"I was very interested in photography, " she said. "When I was at grad school, the wide format ink jet printer was introduced for use by artists, and that led me to explore taking my photos and putting them through the ink jet printer to get my ideas on to cloth. Especially over the last five years or so, I've been leaving painting behind and getting into printing images on to cloth, with hand stitching over the entire surface of the image."
Her art quilt work has been about time and memory, Rimel said.
"But I'm taking that theme to another level regarding the time it takes to make an art quilt - I can do a 3-by-3-inch section within about an hour, but 'Enigma with a Flower' took me all summer of last year," she said.
Most of her images are of statues found in public places or cemeteries, and she'll crop the picture to focus on a part of the statue, such as a hand or part of the face or clothing in stone.
"There's a serenity in such an image, evoking a quiet look and time, a dignity, a reflective mystery," said Rimel, who uses repurposed flour sack cloth as fabric.
Art runs in her family. Her mother, Martha O'Leary of Webster Groves, is a traditional quilter.
Roger, Rimel's husband of 39 years, is a jeweler who works in Kirkwood and creates stone jewelry that he exhibits around the country.
Their son, Will, is a ceramic artist now doing a residency ceramic program in Iowa.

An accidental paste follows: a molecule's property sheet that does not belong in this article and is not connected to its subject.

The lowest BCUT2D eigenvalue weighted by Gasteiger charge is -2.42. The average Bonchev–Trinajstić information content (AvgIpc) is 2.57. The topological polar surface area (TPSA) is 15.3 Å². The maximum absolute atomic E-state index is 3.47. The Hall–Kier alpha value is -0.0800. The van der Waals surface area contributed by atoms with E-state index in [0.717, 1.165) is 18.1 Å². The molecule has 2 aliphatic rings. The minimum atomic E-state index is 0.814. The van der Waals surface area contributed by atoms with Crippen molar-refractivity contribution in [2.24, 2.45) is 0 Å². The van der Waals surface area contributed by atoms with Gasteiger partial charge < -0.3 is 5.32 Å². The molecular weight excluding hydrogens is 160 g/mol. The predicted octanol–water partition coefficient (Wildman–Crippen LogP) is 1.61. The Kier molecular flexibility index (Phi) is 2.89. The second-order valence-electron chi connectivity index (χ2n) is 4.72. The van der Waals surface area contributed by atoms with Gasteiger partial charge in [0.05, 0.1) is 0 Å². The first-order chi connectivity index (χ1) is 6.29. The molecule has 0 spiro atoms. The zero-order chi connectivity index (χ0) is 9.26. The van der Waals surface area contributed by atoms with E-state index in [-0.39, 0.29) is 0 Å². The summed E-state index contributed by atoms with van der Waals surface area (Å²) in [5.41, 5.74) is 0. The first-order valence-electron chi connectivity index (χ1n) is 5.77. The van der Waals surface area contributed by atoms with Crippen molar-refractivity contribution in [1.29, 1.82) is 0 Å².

And daughter, Anna, just got her master's degree in library science and makes little handmade books.
Rimel calls her own artwork "a wonderful addiction."
"If I haven't stitched for a while it bothers me, because I have to be creative," said Rimel, who has a website at www.luannerimel.com.
"I love getting an idea and seeing how it evolves. Each art quilt I do is a path of discovery for me as well as the person looking at it."
Quilt National Assists In Ending Domestic Violence
Quilt National 2013 will serve as a fundraiser for Safe Connections, a 37-year-old nonprofit that serves 13,000 to 15,000 people a year through its work to end domestic violence and sexual assault.
Safe Connections provides no-cost individual and group mental health therapy to women and teens, a 24-hour crisis hotline and education to students in middle school through college.
Kirkwood's Deb Cottin is Safe Connections' director of development and marketing.
"We started bringing Quilt National to St. Louis in 1988," Cottin said. "We've had so much expansion over the years, and Quilt National has helped that happen."
Quilt National fundraising to benefit Safe Connections is done through sponsorships by individuals who make monetary gifts and in return get their names on banners.
"That money goes into our general operating fund, which can be spent on any needs we have, to fill in funding gaps," Cottin said.
Quilt National 2013
Quilt National 2013 will be on display Sept. 20 through Oct. 27 at the Saint Louis University Museum of Art, 3663 Lindell Blvd. (63108). Opening reception is Friday, Sept. 20, from 6 to 8 p.m.